by Ismaeel Ahmed
The CBN must openly give account of the deposits of the commonwealth on quarterly rounds and the source of the funds as well. Bottom line; there must be full transparency on actuality of the commonwealth not speculative parameters hidden in technical languages to further confuse a very suspicious citizenry.
In writing this month’s article, I was perplexed as to what to write, seeing that too much was happening too fast, and keeping track or making sense of it all was inundating. Most of these things were oscillating between politics and policy, economy and education, security and sincerity. However, the letter written by the Governor of Central Bank to the president on the issue of non remittance of funds by the National Oil Company, NNPC, puts the issue of the economy as a central point of these horror shows. The denial by NNPC that the CBN was simply being mischievous, or worse, ignorant of the stock in trade, was equally worrisome. And then, the CBN admitted, before the parliament, that the monies unaccounted for was not as big as they had thought, but they were still some missing. According to a reporter “only 10billion dollars” was unexplained.
It is trite knowledge that oil is the live wire of the Nigerian economy, and perhaps even unity. For many believe that without oil, this country would have parted ways a long time ago. The fulcrum of this article is not the viability of the oil stock or even the veracity or otherwise of CBN’s earlier or later positions. The issue is how, we, as Nigerians choose to dramatise our shameful conditions with mediocre and sometime outrageous attitudes. Why did it take the CBN a parliamentary hearing to adjust the figures? Who told anyone that 10billion dollars missing is any less grievous than 50 billion to the Nigerian people.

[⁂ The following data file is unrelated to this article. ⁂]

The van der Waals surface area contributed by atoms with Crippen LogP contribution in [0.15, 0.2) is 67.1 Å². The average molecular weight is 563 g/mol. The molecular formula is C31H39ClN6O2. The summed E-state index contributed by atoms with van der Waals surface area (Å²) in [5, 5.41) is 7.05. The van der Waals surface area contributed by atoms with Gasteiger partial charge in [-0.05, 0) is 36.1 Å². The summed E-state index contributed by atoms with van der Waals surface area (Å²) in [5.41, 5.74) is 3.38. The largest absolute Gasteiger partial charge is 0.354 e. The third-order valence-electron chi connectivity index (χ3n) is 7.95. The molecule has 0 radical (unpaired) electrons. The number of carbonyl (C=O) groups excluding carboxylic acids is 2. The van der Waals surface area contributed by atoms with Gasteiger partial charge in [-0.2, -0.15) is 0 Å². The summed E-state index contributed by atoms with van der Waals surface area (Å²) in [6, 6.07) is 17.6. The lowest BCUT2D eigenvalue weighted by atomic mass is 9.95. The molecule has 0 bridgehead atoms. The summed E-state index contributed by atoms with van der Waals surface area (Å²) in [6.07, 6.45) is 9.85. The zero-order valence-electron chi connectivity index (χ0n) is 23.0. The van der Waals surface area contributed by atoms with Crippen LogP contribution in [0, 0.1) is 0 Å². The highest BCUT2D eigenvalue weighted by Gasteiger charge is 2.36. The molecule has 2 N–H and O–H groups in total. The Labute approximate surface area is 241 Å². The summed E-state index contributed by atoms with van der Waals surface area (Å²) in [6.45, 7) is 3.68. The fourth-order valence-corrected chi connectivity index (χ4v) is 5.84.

First, the CBN as a depository of the nation’s wealth ought to be governed by an astute, vehemently independent, knowledgeable and patriotic Nigerian economist. A characteristics many will agree the current Governor of CBN Lamido Sunusi, has in abundance. So the tacit denial by NNPC after the letter went viral, and claiming they had already responded to the president and accusing the CBN of mischief or ignorance, not in the letter to the president, but to the open public, just makes a mockery of the whole issue.
Although all the heads of the institutions are political appointees, they are nevertheless supposed to be professionals in their various fields. So the NNPC must clearly start publicly publishing on a monthly or quarterly basis the amounts of crude oil lifted, sold and at what price. It must also clearly state how the proceeds is deposited or disbursed and to what agency. The CBN must openly give account of the deposits of the commonwealth on quarterly rounds and the source of the funds as well. Bottom line; there must be full transparency on actuality of the commonwealth not speculative parameters hidden in technical languages to further confuse a very suspicious citizenry. Moreover, it makes all these muddy representations, accusations and letter writings unnecessary; the manager must be accountable to the shareholder.
Barr. Ismaeel Ahmed holds a Law Degree (LL.B) from University of Abuja, a Master of Arts Degree in International Relations and Diplomacy from Webster University, St. Louis, Missouri, United States of America.
Ahmed also holds a Masters of Law (LLM) from the University of Chicago, USA. He is a lawyer and a politician. He is currently the chairman of the All Progressives Youth Forum (APYF), a Youth body under the newly registered APC.
Op-ed pieces and contributions are the opinions of the writers only and do not represent the opinions of Y!/YNaija.